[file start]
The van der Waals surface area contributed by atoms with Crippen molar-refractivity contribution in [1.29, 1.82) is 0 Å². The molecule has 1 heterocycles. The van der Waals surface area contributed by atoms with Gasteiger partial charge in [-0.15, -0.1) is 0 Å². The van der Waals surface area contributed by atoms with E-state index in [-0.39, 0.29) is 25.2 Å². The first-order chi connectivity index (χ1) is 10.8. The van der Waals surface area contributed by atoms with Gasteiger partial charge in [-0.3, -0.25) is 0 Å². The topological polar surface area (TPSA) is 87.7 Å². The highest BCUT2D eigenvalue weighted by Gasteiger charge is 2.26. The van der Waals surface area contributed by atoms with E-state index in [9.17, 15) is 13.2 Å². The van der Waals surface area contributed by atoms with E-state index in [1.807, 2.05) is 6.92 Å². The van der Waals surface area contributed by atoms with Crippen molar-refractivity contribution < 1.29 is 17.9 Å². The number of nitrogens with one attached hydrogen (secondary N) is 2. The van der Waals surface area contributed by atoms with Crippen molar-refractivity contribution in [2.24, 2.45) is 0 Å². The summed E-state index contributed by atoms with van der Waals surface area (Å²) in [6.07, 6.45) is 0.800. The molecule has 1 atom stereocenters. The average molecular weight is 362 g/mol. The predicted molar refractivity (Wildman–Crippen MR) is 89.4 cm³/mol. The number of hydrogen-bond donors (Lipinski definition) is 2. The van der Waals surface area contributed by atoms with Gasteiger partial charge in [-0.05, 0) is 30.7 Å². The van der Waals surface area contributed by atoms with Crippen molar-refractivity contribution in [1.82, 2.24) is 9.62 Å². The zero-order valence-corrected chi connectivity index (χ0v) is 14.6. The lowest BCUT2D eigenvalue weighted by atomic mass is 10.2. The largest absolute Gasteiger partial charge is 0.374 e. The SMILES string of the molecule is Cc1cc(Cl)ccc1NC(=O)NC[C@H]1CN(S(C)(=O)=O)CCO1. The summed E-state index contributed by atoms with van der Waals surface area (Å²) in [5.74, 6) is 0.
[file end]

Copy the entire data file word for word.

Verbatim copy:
The van der Waals surface area contributed by atoms with Crippen molar-refractivity contribution in [1.29, 1.82) is 0 Å². The molecule has 1 heterocycles. The van der Waals surface area contributed by atoms with Gasteiger partial charge in [-0.15, -0.1) is 0 Å². The van der Waals surface area contributed by atoms with E-state index in [-0.39, 0.29) is 25.2 Å². The first-order chi connectivity index (χ1) is 10.8. The van der Waals surface area contributed by atoms with Gasteiger partial charge in [-0.3, -0.25) is 0 Å². The topological polar surface area (TPSA) is 87.7 Å². The highest BCUT2D eigenvalue weighted by Gasteiger charge is 2.26. The van der Waals surface area contributed by atoms with E-state index in [9.17, 15) is 13.2 Å². The van der Waals surface area contributed by atoms with E-state index in [1.807, 2.05) is 6.92 Å². The van der Waals surface area contributed by atoms with Crippen molar-refractivity contribution < 1.29 is 17.9 Å². The number of nitrogens with one attached hydrogen (secondary N) is 2. The van der Waals surface area contributed by atoms with Crippen molar-refractivity contribution in [2.24, 2.45) is 0 Å². The summed E-state index contributed by atoms with van der Waals surface area (Å²) in [6.07, 6.45) is 0.800. The molecule has 1 atom stereocenters. The average molecular weight is 362 g/mol. The predicted molar refractivity (Wildman–Crippen MR) is 89.4 cm³/mol. The number of hydrogen-bond donors (Lipinski definition) is 2. The van der Waals surface area contributed by atoms with Gasteiger partial charge in [-0.05, 0) is 30.7 Å². The van der Waals surface area contributed by atoms with Crippen molar-refractivity contribution in [1.82, 2.24) is 9.62 Å². The zero-order valence-corrected chi connectivity index (χ0v) is 14.6. The lowest BCUT2D eigenvalue weighted by atomic mass is 10.2. The largest absolute Gasteiger partial charge is 0.374 e. The SMILES string of the molecule is Cc1cc(Cl)ccc1NC(=O)NC[C@H]1CN(S(C)(=O)=O)CCO1. The summed E-state index contributed by atoms with van der Waals surface area (Å²) in [5.74, 6) is 0.